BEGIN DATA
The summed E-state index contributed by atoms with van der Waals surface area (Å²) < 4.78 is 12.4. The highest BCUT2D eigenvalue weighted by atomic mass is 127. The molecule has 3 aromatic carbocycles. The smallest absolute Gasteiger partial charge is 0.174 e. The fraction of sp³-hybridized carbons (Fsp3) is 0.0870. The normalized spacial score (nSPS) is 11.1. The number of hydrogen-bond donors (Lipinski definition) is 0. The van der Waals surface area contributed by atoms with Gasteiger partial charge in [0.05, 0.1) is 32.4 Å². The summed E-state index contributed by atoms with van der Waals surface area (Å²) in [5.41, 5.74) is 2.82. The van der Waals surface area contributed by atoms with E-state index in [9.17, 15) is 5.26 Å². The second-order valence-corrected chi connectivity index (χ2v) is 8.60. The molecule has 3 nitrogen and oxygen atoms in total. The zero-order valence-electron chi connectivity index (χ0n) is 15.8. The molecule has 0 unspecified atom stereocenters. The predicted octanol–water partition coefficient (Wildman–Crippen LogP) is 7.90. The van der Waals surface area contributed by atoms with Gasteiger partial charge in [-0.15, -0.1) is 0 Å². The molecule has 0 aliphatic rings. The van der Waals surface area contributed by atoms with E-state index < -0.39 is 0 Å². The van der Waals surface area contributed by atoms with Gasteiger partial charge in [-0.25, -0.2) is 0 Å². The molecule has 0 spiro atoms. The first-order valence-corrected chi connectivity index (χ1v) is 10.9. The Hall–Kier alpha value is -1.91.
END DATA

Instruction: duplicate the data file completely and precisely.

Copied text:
The summed E-state index contributed by atoms with van der Waals surface area (Å²) < 4.78 is 12.4. The highest BCUT2D eigenvalue weighted by atomic mass is 127. The molecule has 3 aromatic carbocycles. The smallest absolute Gasteiger partial charge is 0.174 e. The fraction of sp³-hybridized carbons (Fsp3) is 0.0870. The normalized spacial score (nSPS) is 11.1. The number of hydrogen-bond donors (Lipinski definition) is 0. The van der Waals surface area contributed by atoms with Gasteiger partial charge in [0.05, 0.1) is 32.4 Å². The summed E-state index contributed by atoms with van der Waals surface area (Å²) in [5.41, 5.74) is 2.82. The van der Waals surface area contributed by atoms with E-state index in [9.17, 15) is 5.26 Å². The second-order valence-corrected chi connectivity index (χ2v) is 8.60. The molecule has 3 nitrogen and oxygen atoms in total. The zero-order valence-electron chi connectivity index (χ0n) is 15.8. The molecule has 0 unspecified atom stereocenters. The predicted octanol–water partition coefficient (Wildman–Crippen LogP) is 7.90. The van der Waals surface area contributed by atoms with Gasteiger partial charge in [-0.15, -0.1) is 0 Å². The molecule has 0 aliphatic rings. The van der Waals surface area contributed by atoms with E-state index < -0.39 is 0 Å². The van der Waals surface area contributed by atoms with Gasteiger partial charge in [-0.25, -0.2) is 0 Å². The molecule has 0 spiro atoms. The first-order valence-corrected chi connectivity index (χ1v) is 10.9. The Hall–Kier alpha value is -1.91.